OKEx, which claimed over $1.2 billion of crypto trading volumes in the last 24 hours, has rolled out three more expiration dates to its options trading. The product addition will help traders take advantage of volatility, hedge risk and discover prices through daily, two-day and monthly derivatives contracts.
OKEx CEO Jay Hao says the multi-expiry represents part of an upgrade to its platform architecture and its crypto options offering. The move follows the launch of bi-weekly, quarterly and bi-quarterly options which provided the exchange’s users with more tools to fulfill their needs of executing different trading strategies.
“Based on this concept, we have launched more options to fulfill the demands of users with different amounts of funds and trading strategies, providing our global users with even better trading experience,” added the head of Malta-based exchange.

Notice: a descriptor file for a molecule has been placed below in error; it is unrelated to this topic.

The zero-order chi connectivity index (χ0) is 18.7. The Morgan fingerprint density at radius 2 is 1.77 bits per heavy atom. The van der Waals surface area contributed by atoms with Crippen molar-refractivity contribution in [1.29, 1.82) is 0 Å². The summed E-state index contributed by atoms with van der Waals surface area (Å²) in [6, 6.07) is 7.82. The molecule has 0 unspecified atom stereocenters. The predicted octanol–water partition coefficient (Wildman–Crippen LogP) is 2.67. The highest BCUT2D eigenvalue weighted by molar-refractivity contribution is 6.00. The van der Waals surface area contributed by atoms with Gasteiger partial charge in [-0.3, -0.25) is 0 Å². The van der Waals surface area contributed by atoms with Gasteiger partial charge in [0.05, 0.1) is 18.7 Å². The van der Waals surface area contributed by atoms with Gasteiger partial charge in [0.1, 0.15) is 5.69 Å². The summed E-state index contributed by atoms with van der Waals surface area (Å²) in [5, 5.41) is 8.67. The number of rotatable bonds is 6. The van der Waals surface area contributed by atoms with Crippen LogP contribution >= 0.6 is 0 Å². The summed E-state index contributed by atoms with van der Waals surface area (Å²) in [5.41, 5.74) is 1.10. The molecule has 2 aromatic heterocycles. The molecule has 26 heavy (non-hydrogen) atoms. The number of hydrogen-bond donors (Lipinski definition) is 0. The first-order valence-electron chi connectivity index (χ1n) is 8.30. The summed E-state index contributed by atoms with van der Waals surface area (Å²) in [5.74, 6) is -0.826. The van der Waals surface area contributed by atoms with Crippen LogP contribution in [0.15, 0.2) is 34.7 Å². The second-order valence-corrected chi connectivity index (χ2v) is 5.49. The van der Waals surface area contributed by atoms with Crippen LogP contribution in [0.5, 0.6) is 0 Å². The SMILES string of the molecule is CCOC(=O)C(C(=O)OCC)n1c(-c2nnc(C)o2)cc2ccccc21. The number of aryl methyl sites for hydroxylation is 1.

To access OKEx options, which takes feeds from multiple exchanges, traders have to go through a KYC verification, as well as pass a suitability test.
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OKEx, which describes itself as the world’s largest futures cryptocurrency exchange, says this ensures that traders understand risk associated with options trading while its pricing model accurately reflects the entire market.
For investors interested in this new trading vehicle, OKEx contract follows the European-style options, which may be exercised only at the expiration date of the option, i.e., at a single pre-defined point in time.
Crypto derivatives continue to gain momentum. The world’s most influential crypto exchange, Binance, has recently expanded its offering with the launch of new options on ETH/USDT and XRP/USDT. Derivatives exchange giant CME Group has also its own options product tied to its bitcoin futures, alongside other platforms such as Bakkt, Deribit and LedgerX.
Both futures and options are a way for investors to bet on the trends of bitcoin price without having to actually hold the digital currency, which skirts regulatory and custodian issues. However, futures are in general riskier than options as the only financial liability for the latter is the premium paid at the purchase time. Futures contracts, on the other hand, involve maximum liability.